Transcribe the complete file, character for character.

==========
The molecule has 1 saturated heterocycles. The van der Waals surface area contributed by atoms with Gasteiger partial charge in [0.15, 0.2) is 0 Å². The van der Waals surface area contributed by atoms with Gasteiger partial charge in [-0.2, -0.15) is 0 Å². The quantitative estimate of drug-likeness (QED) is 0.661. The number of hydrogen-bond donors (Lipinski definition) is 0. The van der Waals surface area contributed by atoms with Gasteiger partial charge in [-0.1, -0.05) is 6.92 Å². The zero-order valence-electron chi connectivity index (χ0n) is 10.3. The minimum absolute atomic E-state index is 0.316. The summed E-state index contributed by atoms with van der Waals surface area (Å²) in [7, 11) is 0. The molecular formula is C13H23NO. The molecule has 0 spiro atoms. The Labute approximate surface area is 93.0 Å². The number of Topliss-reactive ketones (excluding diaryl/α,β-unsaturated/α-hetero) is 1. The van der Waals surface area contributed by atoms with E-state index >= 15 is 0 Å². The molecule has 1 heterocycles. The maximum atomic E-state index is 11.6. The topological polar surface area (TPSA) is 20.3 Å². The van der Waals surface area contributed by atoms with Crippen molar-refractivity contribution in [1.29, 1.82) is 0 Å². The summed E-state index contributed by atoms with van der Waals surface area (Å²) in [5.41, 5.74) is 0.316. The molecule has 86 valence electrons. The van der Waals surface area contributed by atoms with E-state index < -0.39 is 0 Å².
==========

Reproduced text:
The molecule has 1 saturated heterocycles. The van der Waals surface area contributed by atoms with Gasteiger partial charge in [0.15, 0.2) is 0 Å². The van der Waals surface area contributed by atoms with Gasteiger partial charge in [-0.2, -0.15) is 0 Å². The quantitative estimate of drug-likeness (QED) is 0.661. The number of hydrogen-bond donors (Lipinski definition) is 0. The van der Waals surface area contributed by atoms with Gasteiger partial charge in [-0.1, -0.05) is 6.92 Å². The zero-order valence-electron chi connectivity index (χ0n) is 10.3. The minimum absolute atomic E-state index is 0.316. The summed E-state index contributed by atoms with van der Waals surface area (Å²) in [7, 11) is 0. The molecular formula is C13H23NO. The molecule has 0 spiro atoms. The Labute approximate surface area is 93.0 Å². The number of Topliss-reactive ketones (excluding diaryl/α,β-unsaturated/α-hetero) is 1. The van der Waals surface area contributed by atoms with E-state index >= 15 is 0 Å². The molecule has 1 heterocycles. The maximum atomic E-state index is 11.6. The topological polar surface area (TPSA) is 20.3 Å². The van der Waals surface area contributed by atoms with Crippen molar-refractivity contribution in [1.29, 1.82) is 0 Å². The summed E-state index contributed by atoms with van der Waals surface area (Å²) in [5.41, 5.74) is 0.316. The molecule has 86 valence electrons. The van der Waals surface area contributed by atoms with E-state index < -0.39 is 0 Å².